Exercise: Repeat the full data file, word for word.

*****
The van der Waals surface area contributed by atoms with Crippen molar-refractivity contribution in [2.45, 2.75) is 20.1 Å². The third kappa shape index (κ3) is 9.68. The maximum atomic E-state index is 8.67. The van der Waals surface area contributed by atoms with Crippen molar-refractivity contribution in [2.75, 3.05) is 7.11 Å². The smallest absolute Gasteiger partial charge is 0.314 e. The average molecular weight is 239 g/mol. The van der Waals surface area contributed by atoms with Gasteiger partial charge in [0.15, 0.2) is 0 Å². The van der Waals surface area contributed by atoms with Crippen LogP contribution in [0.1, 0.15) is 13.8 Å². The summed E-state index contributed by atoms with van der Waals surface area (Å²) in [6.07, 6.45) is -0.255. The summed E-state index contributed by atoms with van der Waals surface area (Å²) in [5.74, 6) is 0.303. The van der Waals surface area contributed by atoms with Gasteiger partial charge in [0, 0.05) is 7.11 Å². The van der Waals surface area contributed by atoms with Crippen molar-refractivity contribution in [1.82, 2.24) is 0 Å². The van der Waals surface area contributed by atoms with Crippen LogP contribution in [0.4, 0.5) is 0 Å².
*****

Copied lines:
The van der Waals surface area contributed by atoms with Crippen molar-refractivity contribution in [2.45, 2.75) is 20.1 Å². The third kappa shape index (κ3) is 9.68. The maximum atomic E-state index is 8.67. The van der Waals surface area contributed by atoms with Crippen molar-refractivity contribution in [2.75, 3.05) is 7.11 Å². The smallest absolute Gasteiger partial charge is 0.314 e. The average molecular weight is 239 g/mol. The van der Waals surface area contributed by atoms with Gasteiger partial charge in [0.15, 0.2) is 0 Å². The van der Waals surface area contributed by atoms with Crippen LogP contribution in [0.1, 0.15) is 13.8 Å². The summed E-state index contributed by atoms with van der Waals surface area (Å²) in [6.07, 6.45) is -0.255. The summed E-state index contributed by atoms with van der Waals surface area (Å²) in [5.74, 6) is 0.303. The van der Waals surface area contributed by atoms with Gasteiger partial charge in [0, 0.05) is 7.11 Å². The van der Waals surface area contributed by atoms with Crippen molar-refractivity contribution in [1.82, 2.24) is 0 Å². The van der Waals surface area contributed by atoms with Crippen LogP contribution in [0.4, 0.5) is 0 Å².